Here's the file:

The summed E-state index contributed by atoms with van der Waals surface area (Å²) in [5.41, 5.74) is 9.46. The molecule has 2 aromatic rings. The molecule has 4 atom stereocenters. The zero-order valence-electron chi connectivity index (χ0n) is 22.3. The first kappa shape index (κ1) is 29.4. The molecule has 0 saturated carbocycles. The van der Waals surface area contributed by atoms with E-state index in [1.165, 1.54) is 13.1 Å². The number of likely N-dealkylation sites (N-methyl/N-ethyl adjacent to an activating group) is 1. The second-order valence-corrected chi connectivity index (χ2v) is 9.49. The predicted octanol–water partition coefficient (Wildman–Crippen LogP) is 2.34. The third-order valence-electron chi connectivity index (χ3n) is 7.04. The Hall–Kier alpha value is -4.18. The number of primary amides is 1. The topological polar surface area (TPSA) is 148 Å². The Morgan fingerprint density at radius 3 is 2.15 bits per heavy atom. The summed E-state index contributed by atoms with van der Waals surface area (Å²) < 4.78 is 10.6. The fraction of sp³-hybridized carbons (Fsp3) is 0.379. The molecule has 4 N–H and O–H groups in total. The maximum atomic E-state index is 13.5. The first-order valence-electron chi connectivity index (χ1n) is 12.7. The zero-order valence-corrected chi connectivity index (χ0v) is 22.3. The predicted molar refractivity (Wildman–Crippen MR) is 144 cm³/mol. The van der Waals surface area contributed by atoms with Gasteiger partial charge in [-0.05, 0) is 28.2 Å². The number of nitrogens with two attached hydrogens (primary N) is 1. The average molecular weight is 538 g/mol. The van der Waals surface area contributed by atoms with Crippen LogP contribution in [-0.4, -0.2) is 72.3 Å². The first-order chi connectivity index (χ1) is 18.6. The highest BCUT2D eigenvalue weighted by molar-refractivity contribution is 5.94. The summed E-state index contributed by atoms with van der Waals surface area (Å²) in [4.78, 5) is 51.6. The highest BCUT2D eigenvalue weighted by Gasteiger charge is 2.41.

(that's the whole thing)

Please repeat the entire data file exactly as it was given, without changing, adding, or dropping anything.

The summed E-state index contributed by atoms with van der Waals surface area (Å²) in [5.41, 5.74) is 9.46. The molecule has 2 aromatic rings. The molecule has 4 atom stereocenters. The zero-order valence-electron chi connectivity index (χ0n) is 22.3. The first kappa shape index (κ1) is 29.4. The molecule has 0 saturated carbocycles. The van der Waals surface area contributed by atoms with E-state index in [1.165, 1.54) is 13.1 Å². The number of likely N-dealkylation sites (N-methyl/N-ethyl adjacent to an activating group) is 1. The second-order valence-corrected chi connectivity index (χ2v) is 9.49. The predicted octanol–water partition coefficient (Wildman–Crippen LogP) is 2.34. The third-order valence-electron chi connectivity index (χ3n) is 7.04. The Hall–Kier alpha value is -4.18. The number of primary amides is 1. The topological polar surface area (TPSA) is 148 Å². The Morgan fingerprint density at radius 3 is 2.15 bits per heavy atom. The summed E-state index contributed by atoms with van der Waals surface area (Å²) < 4.78 is 10.6. The fraction of sp³-hybridized carbons (Fsp3) is 0.379. The molecule has 4 N–H and O–H groups in total. The maximum atomic E-state index is 13.5. The first-order valence-electron chi connectivity index (χ1n) is 12.7. The zero-order valence-corrected chi connectivity index (χ0v) is 22.3. The predicted molar refractivity (Wildman–Crippen MR) is 144 cm³/mol. The van der Waals surface area contributed by atoms with Gasteiger partial charge in [-0.05, 0) is 28.2 Å². The number of nitrogens with two attached hydrogens (primary N) is 1. The average molecular weight is 538 g/mol. The van der Waals surface area contributed by atoms with Crippen LogP contribution in [-0.4, -0.2) is 72.3 Å². The first-order chi connectivity index (χ1) is 18.6. The highest BCUT2D eigenvalue weighted by molar-refractivity contribution is 5.94. The summed E-state index contributed by atoms with van der Waals surface area (Å²) in [4.78, 5) is 51.6. The highest BCUT2D eigenvalue weighted by Gasteiger charge is 2.41.